Booksmart, 8.1/10, was the latest film I saw as part of ODEON’s Screen Unseen. Normally as the countdown to the reveal ticks on, me and my partner guess what the film will be. This was on neither of our predictions. Typically, when the title appears you will hear a cheer or groan from the audience but when Booksmart appeared the cinema was silent. It would seem there was an unanimous sense of “what is this?”
On the eve of Molly (played by Beanie Feldstein) and Amy’s (played by Kaitlyn Dever) high school graduation, it dawns on them that they have spent their whole academic life studying whilst everyone else found the balance of being able to have a good time too. All work and no play left the girls wanting to seize their last opportunity to let loose and have fun, determined to squeeze four year’s of fun into one, single night.
Booksmart isn’t just another coming-of-age teen movie although the plot has been played out numerous times before. It was the specifics of Molly and Amy’s ride-or-die friendship that makes this film so special. Both actors give a natural performance that felt so relatable and that’s coming from a 24 year old male. This is only a credit to their abundance of talent. The details were so refined I instantly knew everything about their friendship, their past, their quirks and I was left wanting to know about their future. Not only are the central characters well-developed but the whole ensemble gave you an insight into modern teen culture: how they act, how they talk, how they define who they are, no matter how elaborate it may seem to an outsider.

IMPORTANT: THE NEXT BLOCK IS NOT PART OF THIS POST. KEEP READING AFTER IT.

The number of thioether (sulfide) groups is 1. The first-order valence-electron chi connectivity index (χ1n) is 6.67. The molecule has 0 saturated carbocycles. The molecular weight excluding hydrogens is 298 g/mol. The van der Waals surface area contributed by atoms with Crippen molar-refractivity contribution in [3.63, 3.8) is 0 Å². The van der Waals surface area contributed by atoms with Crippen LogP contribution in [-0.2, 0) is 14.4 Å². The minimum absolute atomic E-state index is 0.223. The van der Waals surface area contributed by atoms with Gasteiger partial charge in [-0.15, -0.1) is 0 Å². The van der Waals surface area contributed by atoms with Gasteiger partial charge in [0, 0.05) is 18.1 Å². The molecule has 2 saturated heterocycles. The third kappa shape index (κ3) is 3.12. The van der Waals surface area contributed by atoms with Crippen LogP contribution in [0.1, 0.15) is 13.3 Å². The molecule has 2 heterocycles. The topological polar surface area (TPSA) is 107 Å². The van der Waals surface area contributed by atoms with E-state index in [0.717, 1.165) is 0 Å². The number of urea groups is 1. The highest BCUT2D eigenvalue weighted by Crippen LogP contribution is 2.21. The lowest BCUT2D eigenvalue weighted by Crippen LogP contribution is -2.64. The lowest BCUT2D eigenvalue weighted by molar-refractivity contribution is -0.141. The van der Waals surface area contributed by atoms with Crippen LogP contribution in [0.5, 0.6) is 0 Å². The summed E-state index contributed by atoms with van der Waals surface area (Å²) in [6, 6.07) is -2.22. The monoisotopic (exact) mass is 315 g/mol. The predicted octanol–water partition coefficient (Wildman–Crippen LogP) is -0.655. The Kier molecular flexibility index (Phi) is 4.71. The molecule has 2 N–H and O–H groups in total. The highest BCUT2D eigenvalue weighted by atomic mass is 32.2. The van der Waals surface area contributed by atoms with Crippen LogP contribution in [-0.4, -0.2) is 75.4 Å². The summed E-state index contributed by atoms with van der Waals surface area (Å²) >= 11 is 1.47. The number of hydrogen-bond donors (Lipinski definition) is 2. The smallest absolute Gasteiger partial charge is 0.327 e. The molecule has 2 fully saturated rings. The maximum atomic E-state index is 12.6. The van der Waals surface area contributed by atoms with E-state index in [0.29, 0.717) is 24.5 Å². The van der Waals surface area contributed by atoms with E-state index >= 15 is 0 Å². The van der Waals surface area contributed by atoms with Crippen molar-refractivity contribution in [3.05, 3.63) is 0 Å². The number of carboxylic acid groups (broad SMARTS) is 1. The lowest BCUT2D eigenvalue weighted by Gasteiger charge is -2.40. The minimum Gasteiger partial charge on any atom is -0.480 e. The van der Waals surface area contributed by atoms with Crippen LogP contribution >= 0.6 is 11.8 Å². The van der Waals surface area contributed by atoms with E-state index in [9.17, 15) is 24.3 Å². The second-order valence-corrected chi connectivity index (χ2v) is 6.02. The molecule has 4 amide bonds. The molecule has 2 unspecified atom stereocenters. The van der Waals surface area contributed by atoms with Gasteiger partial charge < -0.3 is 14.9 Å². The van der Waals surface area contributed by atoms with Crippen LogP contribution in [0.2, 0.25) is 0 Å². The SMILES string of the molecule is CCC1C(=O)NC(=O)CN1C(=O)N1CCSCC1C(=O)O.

For Olivia Wilde’s feature film directing debut, Booksmart is incredibly hilarious, visually appealing and has a killer soundtrack. The script is so tightly written and it is refreshing to see another example of a brilliant female perspective on the coming-of-age genre. I am not knocking Superbad or American Pie but looking back now, they seem rather outdated and male oriented. Booksmart opens up the conversation about female masturbation, sexual urges, role models, insecurities and female teen culture which is phenomenal. For too long now, it’s been a one sided insight into what being a teen is about and I think this will only open up the flood gates to further projects. There is an essence of Lady Bird about this film which I can only see as a huge compliment to the project. All in all, Booksmart is another great example of why I love ODEON Limitless. Enabling me to be able to see a film that would of normally slipped my radar and what a film it is. I highly recommend you take a chance on Booksmart if it comes to a cinema near you.
Entertainment (of its genre): 10/10
Overall rating….. 8.1/10